The book puts forward the argument that the accumulation of our daily habits is what determines our future.  This means that if we want to get somewhere, its the things we repeat regularly that matter most. 

This idea is somewhat counter to our tendency to consider achievement of the outcome we’re going for as the measure of our success. What Clear is asserting is that it's not actually the goal that matters – it’s the system, or habits we create to reach the goal, that matters more.

"If the system is working, then the outcome will take care of itself" - James Clear.

This thought prompted me to consider how it may apply to food marketing and innovation.   One of the ways we often look to create differentiation in the market is to focus on an outcome. This is frequently linked to a goal such as creating or marketing products as containing ‘the most probiotics’ or ‘the least amount of sugar’ or ‘the highest amount of fibre’.

The Problem with Being the 'Best'

While these outcomes can provide a point of difference in the market, the problem is that eventually we discover there's a floor or a ceiling we can’t get past anymore and at which point such goals become redundant. For example, there is only so much fibre you can put into a product before the amount causes digestive discomfort, rather than contributing positively to good health. 

Similarly with whole foods. There are only so many ways we can influence the natural nutritional profile of a food before we run out of options.

So what would it look like if we focused on creating better habits associated with food consumption, or on setting up better systems associated with food production, packaging and distribution, and started marketing that, rather than focusing on being the 'best', or the 'greatest', the 'lowest' or the 'highest'?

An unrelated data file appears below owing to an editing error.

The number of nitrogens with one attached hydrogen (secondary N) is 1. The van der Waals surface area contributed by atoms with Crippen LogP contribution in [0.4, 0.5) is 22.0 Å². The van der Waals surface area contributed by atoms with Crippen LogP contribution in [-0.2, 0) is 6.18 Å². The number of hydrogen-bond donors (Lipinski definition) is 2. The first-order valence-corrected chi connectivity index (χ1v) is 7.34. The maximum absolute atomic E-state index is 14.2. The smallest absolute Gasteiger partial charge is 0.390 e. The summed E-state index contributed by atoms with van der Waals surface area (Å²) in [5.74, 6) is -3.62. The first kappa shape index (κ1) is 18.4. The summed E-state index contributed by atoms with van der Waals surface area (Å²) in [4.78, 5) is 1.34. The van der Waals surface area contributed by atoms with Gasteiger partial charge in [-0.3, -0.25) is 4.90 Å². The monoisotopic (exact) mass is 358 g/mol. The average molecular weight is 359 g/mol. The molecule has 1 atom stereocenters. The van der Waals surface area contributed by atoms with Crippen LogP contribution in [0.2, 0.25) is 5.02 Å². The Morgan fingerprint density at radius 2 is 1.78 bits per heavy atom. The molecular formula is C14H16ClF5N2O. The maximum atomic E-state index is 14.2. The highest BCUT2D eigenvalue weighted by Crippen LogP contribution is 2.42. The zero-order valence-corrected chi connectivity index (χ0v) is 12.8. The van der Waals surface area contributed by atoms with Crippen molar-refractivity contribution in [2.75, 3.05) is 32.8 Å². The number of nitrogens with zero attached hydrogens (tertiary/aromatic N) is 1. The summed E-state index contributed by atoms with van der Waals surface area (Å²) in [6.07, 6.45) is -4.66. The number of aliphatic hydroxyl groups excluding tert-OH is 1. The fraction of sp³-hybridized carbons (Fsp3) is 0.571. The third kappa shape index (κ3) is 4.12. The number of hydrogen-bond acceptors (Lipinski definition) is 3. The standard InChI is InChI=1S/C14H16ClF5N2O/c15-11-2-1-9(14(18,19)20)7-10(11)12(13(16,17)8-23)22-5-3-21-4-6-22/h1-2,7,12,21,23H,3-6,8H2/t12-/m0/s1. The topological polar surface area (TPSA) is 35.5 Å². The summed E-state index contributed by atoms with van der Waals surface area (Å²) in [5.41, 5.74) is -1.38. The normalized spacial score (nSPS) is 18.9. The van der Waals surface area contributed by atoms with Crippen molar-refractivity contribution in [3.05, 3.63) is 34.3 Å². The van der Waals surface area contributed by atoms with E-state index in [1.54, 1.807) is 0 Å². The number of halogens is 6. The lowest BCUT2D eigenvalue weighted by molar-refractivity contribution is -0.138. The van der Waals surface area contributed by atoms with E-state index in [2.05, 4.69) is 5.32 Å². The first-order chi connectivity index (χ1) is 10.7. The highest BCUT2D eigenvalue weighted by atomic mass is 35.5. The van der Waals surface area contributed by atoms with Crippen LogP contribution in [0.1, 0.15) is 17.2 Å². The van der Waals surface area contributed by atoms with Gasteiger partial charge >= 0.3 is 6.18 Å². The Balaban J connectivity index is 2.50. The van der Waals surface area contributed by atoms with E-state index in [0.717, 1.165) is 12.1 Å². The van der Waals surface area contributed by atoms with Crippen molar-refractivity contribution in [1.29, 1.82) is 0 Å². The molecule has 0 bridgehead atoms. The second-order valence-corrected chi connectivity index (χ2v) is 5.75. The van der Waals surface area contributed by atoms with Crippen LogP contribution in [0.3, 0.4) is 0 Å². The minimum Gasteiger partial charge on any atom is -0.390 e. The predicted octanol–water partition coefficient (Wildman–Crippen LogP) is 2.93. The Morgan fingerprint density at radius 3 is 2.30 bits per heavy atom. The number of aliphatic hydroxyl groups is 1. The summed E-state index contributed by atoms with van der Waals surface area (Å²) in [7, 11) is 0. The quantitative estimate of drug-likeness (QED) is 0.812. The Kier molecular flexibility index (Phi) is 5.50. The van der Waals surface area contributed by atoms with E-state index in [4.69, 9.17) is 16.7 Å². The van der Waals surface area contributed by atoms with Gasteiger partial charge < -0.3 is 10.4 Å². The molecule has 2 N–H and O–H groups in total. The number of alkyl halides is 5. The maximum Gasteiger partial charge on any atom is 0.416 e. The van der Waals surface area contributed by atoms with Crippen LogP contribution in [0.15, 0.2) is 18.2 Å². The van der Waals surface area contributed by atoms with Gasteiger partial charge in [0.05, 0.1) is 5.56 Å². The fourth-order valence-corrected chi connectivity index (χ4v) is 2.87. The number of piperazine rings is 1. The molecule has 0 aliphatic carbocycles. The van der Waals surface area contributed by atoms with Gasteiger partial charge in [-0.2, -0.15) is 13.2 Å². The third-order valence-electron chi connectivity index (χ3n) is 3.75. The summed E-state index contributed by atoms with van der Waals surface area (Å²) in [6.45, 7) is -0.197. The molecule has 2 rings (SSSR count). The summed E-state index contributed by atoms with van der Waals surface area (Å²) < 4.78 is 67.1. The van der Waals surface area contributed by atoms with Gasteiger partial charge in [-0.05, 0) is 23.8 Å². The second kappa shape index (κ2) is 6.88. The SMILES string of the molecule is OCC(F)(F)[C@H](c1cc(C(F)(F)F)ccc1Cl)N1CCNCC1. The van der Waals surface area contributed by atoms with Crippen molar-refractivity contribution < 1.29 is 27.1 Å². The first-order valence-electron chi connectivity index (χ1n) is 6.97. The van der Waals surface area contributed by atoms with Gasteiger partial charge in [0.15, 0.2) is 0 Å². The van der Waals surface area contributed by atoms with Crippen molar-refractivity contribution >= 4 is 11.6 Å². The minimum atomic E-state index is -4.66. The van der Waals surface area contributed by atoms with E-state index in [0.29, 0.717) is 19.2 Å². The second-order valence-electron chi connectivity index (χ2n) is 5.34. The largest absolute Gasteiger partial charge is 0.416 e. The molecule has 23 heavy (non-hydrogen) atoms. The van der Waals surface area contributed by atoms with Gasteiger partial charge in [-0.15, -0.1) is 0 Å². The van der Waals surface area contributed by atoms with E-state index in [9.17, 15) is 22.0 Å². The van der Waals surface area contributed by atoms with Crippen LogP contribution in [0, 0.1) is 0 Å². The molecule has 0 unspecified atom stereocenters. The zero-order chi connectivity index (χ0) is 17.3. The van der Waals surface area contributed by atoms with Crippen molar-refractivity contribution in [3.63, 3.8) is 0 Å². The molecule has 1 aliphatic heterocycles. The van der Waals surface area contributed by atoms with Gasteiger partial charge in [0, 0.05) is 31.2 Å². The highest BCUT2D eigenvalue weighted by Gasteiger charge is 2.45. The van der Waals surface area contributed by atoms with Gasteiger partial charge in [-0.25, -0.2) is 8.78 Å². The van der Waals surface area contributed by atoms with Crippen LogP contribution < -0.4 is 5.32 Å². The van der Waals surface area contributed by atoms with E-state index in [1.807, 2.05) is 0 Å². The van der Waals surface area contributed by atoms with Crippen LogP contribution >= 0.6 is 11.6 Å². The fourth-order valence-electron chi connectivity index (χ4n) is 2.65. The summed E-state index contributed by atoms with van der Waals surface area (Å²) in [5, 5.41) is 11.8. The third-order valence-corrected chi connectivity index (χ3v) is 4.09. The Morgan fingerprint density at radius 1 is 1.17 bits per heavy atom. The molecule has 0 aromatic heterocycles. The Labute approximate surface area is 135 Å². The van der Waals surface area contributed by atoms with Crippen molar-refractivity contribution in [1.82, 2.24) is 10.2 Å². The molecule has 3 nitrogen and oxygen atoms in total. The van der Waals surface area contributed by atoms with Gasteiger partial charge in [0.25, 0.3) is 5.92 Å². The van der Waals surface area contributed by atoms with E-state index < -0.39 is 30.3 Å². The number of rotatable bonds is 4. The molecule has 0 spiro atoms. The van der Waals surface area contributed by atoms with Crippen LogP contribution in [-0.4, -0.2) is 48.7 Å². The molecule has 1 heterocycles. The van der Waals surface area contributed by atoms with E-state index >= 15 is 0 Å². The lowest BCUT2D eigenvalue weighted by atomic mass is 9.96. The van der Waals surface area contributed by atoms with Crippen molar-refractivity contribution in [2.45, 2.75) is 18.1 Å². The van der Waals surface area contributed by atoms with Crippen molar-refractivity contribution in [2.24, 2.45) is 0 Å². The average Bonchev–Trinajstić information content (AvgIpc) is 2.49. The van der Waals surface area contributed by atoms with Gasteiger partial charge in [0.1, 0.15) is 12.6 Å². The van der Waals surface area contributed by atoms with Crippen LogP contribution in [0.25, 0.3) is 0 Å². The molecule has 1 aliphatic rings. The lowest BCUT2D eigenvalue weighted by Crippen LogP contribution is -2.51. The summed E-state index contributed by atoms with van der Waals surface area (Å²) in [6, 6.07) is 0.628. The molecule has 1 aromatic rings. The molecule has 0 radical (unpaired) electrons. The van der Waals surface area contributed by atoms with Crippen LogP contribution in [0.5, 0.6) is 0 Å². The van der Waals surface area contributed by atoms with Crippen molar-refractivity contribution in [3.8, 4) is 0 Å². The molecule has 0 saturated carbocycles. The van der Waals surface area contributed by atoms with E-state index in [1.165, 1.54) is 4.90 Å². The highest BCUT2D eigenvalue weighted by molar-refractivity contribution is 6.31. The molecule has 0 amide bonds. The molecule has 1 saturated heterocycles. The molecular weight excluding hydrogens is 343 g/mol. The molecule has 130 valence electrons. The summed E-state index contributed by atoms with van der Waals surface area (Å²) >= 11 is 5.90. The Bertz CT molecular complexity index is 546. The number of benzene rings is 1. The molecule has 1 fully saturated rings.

This perspective may be a useful way to help re-direct our thinking, open new avenues for innovation and provide the opportunity to tell better stories about our brands and our products to consumers.

Invest in 'Better'

Investing in encouraging better habits or in creating better food systems can stretch from food production and distribution through to retailing and consumption. There are many options that if adopted, provide infinite ways to differentiate and communicate better stories about our food.

Food reformulation targets are one well known way to invest in 'better', by providing guidelines for food production that result in healthier foods. This in turn creates currency for brands and consumers by providing evidence that a company is meeting consumers desire for 'better for you' foods. 

Other ways to create currency in 'better' include looking for ways to improve methods for farming that reduce environmental inputs, using renewable resources in production, using electric powered vehicles in distribution or encouraging more mindful snacking and consumption habits.

The Benefits of 'Better'

At a time when trust in the food system and trust in the food industry in particular is low, striving for 'better', rather than being the 'best', has a number of advantages:

It can help connect in a more authentic way with the growing, more conscious consumer.  Being perfect or already being the ‘best’ leaves little room for improvement.

It's a clear indicator of transparency – if you are not perfect, and not ‘there’ yet it indicates an openness and honest way of being.

It indicates a commitment to continuous improvement.  Just like a commitment to life long learning is one of the keys to happiness and growth, a commitment to continuous improvement for a business can have a significantly positive influence on company culture.

It may have benefits for teams.  As James Clear outlines, "the problem with a goals first mentality is that you are continually putting happiness off until the next milestone is achieved. A systems first mentality provides the antidote. When you fall in love with the process, rather than the product, you don’t have to wait to give yourself permission to be happy. You can be satisfied every time your system is running".  

If the system and habits we adopt keep getting better and better, team satisfaction and contentedness also has the potential to keep on improving.

If you want better results, then forget about setting goals. Focus on your systems and habits instead.  Solve problems at this level and the outputs will look after themselves.